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    I'm quite baseless about this claim but i believe similar experience may trigger similar reaction, hence, similar dreams. The dreams may be independant of each other (like what bubbleclip said) but maybe the dreams are interconnected by the bond that takes the form of the shared experience. It does not necessarily have to take the form/ boil down to chemical/ biological compounds.

    haha do correct me if anything is wrong/ absurd
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  9. #8  
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    "Shared dreams simply do not exist. People can eithier think they shared a dream or they can have simmilar, yet independent, dreams. I would also add that if you let one of the people explain their dream to the other person first, then it's very easy for the other person to claim to have had the exact same dream even if they didn't."

    There was psychological research a few years ago that points to the role of sleep and dreams in memory consolidation (and I can proably provide a reference if anyone is interested as I think I used it an essay).

    Basically dreaming may be a process of "defragging" the memories you have used and stored during the day, but because it affects memory it is possible to have what is effectively a blank dream - an empty "memory". These blanks can be filled, completely innocently, with details aquired after the dream . So the unwitting "psychic" is told of an event/dream which gets written into their "memory" as if they had experienced it. This explains not only shared dreams but also "premonitions".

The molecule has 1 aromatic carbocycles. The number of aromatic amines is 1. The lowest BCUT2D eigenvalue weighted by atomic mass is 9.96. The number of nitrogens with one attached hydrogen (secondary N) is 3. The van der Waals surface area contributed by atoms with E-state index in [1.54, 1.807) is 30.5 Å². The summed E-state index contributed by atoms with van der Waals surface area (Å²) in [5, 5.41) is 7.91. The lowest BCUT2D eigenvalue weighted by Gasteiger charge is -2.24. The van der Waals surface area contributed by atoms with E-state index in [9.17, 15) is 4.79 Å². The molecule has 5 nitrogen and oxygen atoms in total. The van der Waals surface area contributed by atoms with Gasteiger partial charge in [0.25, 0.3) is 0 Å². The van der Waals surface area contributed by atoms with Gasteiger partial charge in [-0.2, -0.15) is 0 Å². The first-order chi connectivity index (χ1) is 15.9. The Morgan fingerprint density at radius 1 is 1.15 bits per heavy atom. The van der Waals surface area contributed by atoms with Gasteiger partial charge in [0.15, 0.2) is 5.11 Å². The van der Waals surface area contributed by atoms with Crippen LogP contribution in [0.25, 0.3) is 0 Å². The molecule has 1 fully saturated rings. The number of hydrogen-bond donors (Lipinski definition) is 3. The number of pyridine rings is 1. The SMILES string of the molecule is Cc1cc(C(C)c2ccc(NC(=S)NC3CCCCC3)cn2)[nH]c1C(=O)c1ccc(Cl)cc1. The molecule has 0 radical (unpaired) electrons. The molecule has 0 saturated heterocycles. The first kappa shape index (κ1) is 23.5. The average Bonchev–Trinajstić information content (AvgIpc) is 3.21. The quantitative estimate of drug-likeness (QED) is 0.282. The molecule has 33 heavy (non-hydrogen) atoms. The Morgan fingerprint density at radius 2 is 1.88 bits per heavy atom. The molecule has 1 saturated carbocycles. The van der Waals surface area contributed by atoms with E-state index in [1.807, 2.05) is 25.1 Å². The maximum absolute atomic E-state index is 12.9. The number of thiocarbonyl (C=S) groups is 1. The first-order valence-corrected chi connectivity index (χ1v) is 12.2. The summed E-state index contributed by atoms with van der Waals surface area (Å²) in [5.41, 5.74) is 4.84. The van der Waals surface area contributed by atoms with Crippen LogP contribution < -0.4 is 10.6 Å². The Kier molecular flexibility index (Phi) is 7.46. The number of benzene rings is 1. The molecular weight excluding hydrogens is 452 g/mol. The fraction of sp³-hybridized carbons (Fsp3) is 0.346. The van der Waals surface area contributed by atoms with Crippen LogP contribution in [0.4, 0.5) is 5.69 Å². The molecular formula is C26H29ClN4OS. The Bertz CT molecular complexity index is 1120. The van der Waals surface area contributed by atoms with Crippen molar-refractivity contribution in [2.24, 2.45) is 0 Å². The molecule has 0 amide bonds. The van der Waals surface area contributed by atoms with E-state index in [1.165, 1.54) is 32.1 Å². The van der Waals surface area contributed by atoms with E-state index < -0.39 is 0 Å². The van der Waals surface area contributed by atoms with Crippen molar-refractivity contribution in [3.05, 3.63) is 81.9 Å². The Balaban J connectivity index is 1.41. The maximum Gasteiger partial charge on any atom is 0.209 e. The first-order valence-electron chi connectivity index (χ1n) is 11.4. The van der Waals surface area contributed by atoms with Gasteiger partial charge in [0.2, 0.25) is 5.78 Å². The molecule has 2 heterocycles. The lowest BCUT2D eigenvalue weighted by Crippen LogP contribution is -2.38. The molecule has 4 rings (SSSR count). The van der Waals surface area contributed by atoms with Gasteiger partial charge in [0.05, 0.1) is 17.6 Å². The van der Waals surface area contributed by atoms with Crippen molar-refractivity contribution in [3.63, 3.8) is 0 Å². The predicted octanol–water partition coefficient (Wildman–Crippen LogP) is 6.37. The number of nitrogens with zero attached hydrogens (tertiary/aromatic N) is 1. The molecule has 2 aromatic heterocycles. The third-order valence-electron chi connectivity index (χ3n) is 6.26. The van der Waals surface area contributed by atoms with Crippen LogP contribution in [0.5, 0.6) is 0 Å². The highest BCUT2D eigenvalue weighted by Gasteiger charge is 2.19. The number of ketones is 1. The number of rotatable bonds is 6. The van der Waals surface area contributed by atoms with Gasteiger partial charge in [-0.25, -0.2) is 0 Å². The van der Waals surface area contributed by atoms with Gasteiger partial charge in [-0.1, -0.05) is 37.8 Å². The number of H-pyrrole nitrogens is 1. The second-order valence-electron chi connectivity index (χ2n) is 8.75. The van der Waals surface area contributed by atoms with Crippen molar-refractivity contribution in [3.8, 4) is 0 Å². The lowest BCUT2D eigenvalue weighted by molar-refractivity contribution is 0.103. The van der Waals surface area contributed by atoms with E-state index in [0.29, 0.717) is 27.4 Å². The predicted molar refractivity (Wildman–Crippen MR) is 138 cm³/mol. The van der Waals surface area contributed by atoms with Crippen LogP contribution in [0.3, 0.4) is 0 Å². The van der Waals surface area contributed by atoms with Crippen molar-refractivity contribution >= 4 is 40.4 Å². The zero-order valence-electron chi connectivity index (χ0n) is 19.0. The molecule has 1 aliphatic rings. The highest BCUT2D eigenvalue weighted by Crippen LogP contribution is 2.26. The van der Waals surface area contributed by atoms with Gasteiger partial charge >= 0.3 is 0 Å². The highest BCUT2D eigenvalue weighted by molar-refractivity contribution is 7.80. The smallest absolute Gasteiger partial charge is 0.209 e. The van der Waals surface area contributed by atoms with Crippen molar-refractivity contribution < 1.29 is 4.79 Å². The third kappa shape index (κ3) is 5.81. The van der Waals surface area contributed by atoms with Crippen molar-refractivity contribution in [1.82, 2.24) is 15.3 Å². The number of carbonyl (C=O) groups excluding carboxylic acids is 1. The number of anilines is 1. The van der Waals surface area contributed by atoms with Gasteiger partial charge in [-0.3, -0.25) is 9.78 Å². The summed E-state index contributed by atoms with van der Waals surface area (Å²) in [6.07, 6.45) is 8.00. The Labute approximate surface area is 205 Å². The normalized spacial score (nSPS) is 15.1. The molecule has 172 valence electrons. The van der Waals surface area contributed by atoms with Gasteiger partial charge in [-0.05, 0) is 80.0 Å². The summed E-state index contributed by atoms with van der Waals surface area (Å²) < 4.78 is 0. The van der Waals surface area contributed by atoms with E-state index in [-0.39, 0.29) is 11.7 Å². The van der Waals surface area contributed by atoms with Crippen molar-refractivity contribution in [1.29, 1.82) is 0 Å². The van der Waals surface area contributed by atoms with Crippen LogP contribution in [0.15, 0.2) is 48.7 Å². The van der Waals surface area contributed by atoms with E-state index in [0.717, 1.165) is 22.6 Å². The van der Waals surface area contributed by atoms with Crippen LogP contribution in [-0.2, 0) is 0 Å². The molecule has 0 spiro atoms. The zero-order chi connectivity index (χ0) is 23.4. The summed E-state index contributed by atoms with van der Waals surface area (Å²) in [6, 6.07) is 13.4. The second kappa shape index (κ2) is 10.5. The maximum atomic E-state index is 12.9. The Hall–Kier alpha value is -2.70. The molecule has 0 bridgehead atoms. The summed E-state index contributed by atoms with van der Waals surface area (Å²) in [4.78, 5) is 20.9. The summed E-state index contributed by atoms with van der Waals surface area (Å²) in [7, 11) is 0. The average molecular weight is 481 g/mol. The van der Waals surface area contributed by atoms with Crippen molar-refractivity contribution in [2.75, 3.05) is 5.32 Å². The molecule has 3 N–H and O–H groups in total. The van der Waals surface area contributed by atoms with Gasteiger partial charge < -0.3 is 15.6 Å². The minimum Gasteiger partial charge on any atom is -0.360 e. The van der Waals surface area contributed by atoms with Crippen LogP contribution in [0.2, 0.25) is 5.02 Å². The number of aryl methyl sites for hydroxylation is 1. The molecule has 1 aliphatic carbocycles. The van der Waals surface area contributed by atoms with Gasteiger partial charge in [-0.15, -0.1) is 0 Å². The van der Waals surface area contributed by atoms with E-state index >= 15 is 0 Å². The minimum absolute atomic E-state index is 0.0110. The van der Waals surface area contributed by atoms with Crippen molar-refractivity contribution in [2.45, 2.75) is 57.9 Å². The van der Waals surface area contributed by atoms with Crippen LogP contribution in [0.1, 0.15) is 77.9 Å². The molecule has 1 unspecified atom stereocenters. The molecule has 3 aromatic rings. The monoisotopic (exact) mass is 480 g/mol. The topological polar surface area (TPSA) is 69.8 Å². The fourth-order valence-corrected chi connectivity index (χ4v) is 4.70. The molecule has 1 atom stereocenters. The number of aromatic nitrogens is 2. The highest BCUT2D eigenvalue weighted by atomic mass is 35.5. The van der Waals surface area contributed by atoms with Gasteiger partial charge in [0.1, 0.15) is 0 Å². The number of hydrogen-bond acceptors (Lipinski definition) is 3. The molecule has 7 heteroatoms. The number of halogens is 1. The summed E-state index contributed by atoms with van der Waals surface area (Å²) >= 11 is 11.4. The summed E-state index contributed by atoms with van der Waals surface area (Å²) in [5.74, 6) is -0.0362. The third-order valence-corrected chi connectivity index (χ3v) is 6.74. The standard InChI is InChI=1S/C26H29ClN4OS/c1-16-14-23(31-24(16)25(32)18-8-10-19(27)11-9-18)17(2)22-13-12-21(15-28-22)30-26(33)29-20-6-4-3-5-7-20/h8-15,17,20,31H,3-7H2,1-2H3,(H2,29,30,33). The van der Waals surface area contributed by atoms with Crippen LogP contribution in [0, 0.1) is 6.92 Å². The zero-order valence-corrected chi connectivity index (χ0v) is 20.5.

I would also point out the possibility that people that share multuiple facets of their lives may dvelop similar patterns of thinking and so may have similar dreams, but I think a lot of wishful think come into play for people that experince shared dreams.
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  10. #9  
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    Quote Originally Posted by bubbleclip
    Shared dreams simply do not exist. People can eithier think they shared a dream or they can have simmilar, yet independent, dreams. I would also add that if you let one of the people explain their dream to the other person first, then it's very easy for the other person to claim to have had the exact same dream even if they didn't.
    People also used to say that a round earth did not exist.


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  11. #10  
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    Agree with bubble: there is no such thing as a chemical mental bond.

    However, there are similar neurodevelopmental circuits. For instances, identical twins do not have exactly the same brain structures (as they vary because of stochastic and enviromental variabilities) but the structures of the brain are more similar than those of non-identical twins. Many similarities in the environments of twins (but of course, the environments are not exactly the same) lend to a higher probably of similar outputs from their similar neural circuits. This is a prominent explanation for why identical twins seem to have a more intimate knowledge of each other's thoughts. It doesn't require any mystical mental bonds, just a theory supported by scientific facts.
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  12. #11  
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    How about reading other's minds or finishing a friend's sentence? Don't these apply to the subject at hand?